Will be inteteresting to see how this case goes.
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Old 17th Jun 2011, 02:51
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Some facts...

Wow, this place could be the world’s greatest rumour mill. Here are some actual facts about the evening for those interested...

Flight DJ89 flew the Bowen 3 departure. It is a VOR/DME based departure. It has a visual segment which is about a 250 degree left turn until the initial departure fix known as Tollgate. An aircraft must reach 3800ft by Tollgate. The pilot must maintain own terrain clearance until Tollgate. From this point terrain clearance is provided by the departure procedure.

Lower performing aircraft will generally have a higher altitude requirement for the initial departure fix. For some aircraft operators this is weight dependant. Other operators use one altitude that will always work. In the case of Jetstar A320s this altitude was 4000ft.

If an aircraft is unable to depart they will generally attempt an alternate departure or manoeuver visually to land. The tracking to return to the runway is undefined, but a lower figure-8 circuit will generally be used if it suits. (Not all departures follow the figure-8 pattern, but the Bowen3 does). There is no requirement to return to land in the event of an engine failure if the aircraft is able to reach set heading.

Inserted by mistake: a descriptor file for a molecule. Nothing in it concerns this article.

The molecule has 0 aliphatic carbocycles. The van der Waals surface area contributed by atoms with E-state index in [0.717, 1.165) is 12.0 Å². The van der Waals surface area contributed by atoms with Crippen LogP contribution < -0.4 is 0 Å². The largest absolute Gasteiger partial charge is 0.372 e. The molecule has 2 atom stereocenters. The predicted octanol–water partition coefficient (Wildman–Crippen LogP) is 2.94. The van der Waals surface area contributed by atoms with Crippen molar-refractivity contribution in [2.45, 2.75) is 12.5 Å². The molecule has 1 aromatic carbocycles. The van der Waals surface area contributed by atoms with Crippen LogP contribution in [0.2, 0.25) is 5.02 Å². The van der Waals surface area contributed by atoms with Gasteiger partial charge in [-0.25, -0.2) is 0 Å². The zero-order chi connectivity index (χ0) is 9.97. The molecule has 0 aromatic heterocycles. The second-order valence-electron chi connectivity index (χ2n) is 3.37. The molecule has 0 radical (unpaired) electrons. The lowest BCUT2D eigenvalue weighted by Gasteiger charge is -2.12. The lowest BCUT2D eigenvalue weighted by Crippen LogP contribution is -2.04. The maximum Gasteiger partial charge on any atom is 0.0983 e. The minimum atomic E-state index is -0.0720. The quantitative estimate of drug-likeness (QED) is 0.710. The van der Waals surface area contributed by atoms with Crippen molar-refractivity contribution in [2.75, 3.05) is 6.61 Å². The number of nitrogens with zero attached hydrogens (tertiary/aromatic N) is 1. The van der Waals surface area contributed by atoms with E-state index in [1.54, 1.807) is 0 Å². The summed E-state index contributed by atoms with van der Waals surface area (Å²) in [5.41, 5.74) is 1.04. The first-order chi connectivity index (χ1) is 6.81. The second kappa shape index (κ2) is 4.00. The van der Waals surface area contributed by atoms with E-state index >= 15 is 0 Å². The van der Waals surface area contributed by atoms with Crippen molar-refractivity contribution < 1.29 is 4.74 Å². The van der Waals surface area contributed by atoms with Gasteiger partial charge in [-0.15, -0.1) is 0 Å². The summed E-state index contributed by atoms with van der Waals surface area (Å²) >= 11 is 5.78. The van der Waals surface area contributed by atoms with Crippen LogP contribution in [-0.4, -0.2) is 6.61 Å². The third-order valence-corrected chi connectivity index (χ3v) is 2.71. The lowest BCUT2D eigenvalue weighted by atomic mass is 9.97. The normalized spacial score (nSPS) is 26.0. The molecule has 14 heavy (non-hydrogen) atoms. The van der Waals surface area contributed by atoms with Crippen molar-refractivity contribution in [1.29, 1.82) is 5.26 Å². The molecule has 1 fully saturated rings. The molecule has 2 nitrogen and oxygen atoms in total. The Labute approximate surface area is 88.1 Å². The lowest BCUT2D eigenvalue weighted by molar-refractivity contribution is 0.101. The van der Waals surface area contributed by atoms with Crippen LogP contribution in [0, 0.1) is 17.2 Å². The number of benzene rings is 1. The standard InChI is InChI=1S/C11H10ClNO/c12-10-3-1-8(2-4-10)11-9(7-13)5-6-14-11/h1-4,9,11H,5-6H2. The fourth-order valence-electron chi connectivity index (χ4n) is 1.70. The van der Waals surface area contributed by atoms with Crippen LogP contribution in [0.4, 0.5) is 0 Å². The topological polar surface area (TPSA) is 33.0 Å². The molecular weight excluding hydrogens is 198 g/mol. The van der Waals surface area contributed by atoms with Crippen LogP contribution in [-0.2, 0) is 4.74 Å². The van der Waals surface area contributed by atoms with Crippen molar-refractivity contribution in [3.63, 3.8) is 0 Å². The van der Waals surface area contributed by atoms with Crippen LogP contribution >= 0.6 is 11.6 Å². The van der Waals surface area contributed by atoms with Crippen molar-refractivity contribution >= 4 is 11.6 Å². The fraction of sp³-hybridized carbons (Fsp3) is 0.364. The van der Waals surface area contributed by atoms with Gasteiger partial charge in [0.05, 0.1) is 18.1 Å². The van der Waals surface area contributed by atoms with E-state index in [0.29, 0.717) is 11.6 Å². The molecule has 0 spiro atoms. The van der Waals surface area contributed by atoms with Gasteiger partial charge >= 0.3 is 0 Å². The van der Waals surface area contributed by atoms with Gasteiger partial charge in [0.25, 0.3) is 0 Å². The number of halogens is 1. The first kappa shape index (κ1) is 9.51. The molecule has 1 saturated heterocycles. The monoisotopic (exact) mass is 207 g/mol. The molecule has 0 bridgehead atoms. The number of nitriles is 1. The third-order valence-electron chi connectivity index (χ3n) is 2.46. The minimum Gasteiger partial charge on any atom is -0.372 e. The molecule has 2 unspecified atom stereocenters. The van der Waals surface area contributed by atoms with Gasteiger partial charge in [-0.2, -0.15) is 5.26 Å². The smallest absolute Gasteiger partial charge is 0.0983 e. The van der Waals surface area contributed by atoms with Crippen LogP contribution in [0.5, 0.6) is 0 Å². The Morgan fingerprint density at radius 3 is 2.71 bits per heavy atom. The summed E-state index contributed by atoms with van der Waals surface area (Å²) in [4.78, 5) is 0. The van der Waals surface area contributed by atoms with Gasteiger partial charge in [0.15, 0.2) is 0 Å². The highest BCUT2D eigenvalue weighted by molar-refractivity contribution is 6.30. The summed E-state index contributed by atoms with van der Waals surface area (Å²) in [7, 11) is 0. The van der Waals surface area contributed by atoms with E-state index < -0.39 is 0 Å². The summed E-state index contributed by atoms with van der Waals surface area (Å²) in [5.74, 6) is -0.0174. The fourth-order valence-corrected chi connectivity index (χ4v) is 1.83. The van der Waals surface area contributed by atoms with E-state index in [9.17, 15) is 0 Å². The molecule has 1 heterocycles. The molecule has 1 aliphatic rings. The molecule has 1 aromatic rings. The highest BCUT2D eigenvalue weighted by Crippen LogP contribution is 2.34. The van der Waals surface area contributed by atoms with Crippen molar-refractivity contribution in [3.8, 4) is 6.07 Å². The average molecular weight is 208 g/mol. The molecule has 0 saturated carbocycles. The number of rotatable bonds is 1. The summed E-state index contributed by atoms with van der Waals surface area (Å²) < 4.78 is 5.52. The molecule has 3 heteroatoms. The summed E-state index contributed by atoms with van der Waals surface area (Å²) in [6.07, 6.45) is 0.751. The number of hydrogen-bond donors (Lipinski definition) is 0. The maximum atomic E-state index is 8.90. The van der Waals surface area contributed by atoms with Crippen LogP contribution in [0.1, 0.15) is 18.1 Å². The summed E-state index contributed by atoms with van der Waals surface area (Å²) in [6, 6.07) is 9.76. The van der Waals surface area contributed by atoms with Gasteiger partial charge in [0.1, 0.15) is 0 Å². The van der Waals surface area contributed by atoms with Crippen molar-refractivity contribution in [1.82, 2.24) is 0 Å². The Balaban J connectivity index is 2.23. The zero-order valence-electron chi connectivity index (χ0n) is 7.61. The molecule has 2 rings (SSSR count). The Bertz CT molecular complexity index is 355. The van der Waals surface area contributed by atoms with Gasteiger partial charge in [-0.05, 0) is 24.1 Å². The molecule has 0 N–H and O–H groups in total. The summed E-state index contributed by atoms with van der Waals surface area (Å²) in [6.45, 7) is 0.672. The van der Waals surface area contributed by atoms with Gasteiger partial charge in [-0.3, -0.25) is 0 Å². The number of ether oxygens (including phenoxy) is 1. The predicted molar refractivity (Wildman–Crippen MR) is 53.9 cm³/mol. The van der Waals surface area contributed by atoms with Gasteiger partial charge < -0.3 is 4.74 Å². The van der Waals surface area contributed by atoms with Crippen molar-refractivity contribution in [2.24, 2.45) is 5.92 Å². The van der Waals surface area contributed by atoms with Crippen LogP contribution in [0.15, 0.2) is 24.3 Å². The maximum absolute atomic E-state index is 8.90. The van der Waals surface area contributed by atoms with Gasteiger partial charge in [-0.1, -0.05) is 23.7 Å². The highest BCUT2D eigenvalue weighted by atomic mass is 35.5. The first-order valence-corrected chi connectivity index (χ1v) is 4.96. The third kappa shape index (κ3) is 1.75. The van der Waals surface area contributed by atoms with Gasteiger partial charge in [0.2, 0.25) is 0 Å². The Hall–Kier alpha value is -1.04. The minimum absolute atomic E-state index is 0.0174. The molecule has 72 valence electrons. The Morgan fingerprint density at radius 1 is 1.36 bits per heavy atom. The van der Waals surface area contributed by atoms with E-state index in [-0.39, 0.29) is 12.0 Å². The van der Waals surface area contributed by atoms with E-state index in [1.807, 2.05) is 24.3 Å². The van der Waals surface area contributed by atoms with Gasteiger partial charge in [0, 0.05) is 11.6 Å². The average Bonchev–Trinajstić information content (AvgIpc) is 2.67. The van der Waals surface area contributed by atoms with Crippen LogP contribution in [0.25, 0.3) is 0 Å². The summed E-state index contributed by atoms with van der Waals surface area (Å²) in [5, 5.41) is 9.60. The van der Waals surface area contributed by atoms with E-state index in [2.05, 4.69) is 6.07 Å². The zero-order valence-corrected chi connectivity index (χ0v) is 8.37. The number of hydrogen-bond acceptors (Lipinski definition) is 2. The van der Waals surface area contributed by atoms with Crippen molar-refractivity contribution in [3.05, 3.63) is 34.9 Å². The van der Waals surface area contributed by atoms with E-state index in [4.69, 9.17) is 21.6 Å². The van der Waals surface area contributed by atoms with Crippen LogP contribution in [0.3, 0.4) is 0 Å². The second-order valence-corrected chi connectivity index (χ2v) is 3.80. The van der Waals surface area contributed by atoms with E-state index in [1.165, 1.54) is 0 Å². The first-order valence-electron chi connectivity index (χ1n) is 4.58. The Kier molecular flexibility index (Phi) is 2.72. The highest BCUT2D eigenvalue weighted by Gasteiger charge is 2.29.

On this particular evening the pilot was very confident he could reach the set heading altitude. He was observed easily reaching this altitude by Tollgate. At this point he was still visual.

Contrary to statements in the media, the aircraft was never operating under the Visual Flight Rules. It was at all times an IFR flight. The tower was on watch until the published time of 0600.

ECT at Queenstown on the evening was 0544z. This is based on Aerodrome specific charts rather than the area charts published in the AIP. (AD specific charts are on the Airways IFIS website).

Pacific Blue has a company requirement to depart Queenstown 30 prior to ECT. It is not an aerodrome requirement. Business jets and local operators often operate until ECT.

The aircraft was airborne at approximately 0525z. 20min before ECT. The pilot was actually ready for departure earlier but waited for a lull in the wind.